Interprofessional education as a means of improving the quality of care in Germany – Learning from Finland
Tervaskanto-Mäentausta Tiina, Senior Lecturer, MNSc, Med, PHN, Oulu University of Applied Sciences
Vanhanen Minna, Lecturer, MHSc, RN, Oulu University of Applied Sciences
Hyvämäki Piia, Lecturer, MHSc, RN, Oulu University of Applied Sciences
Cassier-Woidasky Anne-Kathrin, PhD, RN, Baden-Wuerttemberg Cooperative State University DHBW, Germany
A common interest in closer collaboration in the field of nursing education arose three years ago between Baden-Wuerttemberg Cooperative State University (DHBW) and Oulu University of Applied Sciences (OUAS). Interprofessional Education (IPE) and modern learning and training facilities were elements that motivated the creation of a joint educational network. The German side is interested in developing nursing education to the same academic level as in other European countries. OUAS is interested in sharing experi-ence and in cooperation towards the goals of competence-based IPE, high levels of nursing education and meeting future healthcare challenges. Since Baden-Wuerttemberg and Oulu are friendship regions, it was only natural for DHBW and OUAS to come together in such a partnership.
The next step was to arrange an IPE workshop for educators and healthcare professionals in Baden-Wuerttemberg. The facilitators were lecturers from OUAS. The aim of the workshop was to train in inter-professional teamwork and to initiate further innovation in nursing education. Contents of the workshop were: IPE in medical and nursing education, the use of participative methods, and the improvement of pa-tient safety. Overall goals were to break down barriers between healthcare professionals and to enhance positive attitudes towards and readiness for interprofessional learning and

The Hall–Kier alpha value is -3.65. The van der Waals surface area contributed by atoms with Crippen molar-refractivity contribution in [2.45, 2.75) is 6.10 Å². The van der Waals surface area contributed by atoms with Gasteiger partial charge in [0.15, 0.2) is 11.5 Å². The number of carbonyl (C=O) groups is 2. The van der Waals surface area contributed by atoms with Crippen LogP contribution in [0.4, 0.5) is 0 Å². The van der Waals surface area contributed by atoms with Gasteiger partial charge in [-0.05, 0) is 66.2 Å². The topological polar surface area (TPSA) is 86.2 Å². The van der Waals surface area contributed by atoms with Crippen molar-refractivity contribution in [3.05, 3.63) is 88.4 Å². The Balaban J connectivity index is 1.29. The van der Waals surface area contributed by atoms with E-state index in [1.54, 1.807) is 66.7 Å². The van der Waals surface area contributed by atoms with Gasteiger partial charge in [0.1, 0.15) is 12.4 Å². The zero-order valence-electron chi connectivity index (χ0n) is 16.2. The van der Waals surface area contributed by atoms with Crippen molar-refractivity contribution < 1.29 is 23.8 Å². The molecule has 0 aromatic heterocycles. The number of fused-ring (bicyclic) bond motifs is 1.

IPLearning occurs when members of two or more professions learn with, from and about each other. Net-working, exchange programmes and the sharing of good practices will enhance the education of healthcare professionals and curriculum development in European countries. German nursing education needs to be brought up to the same level. The German Council of Science and Humanities requires that 20% of nurses receive an academic education to face the challenges of patient-centered care. Competence-based IPE, team-based development of professional identity, the use of modern didactic methods, and networks are key concepts in preparing nurses and physicians, the main healthcare professionals.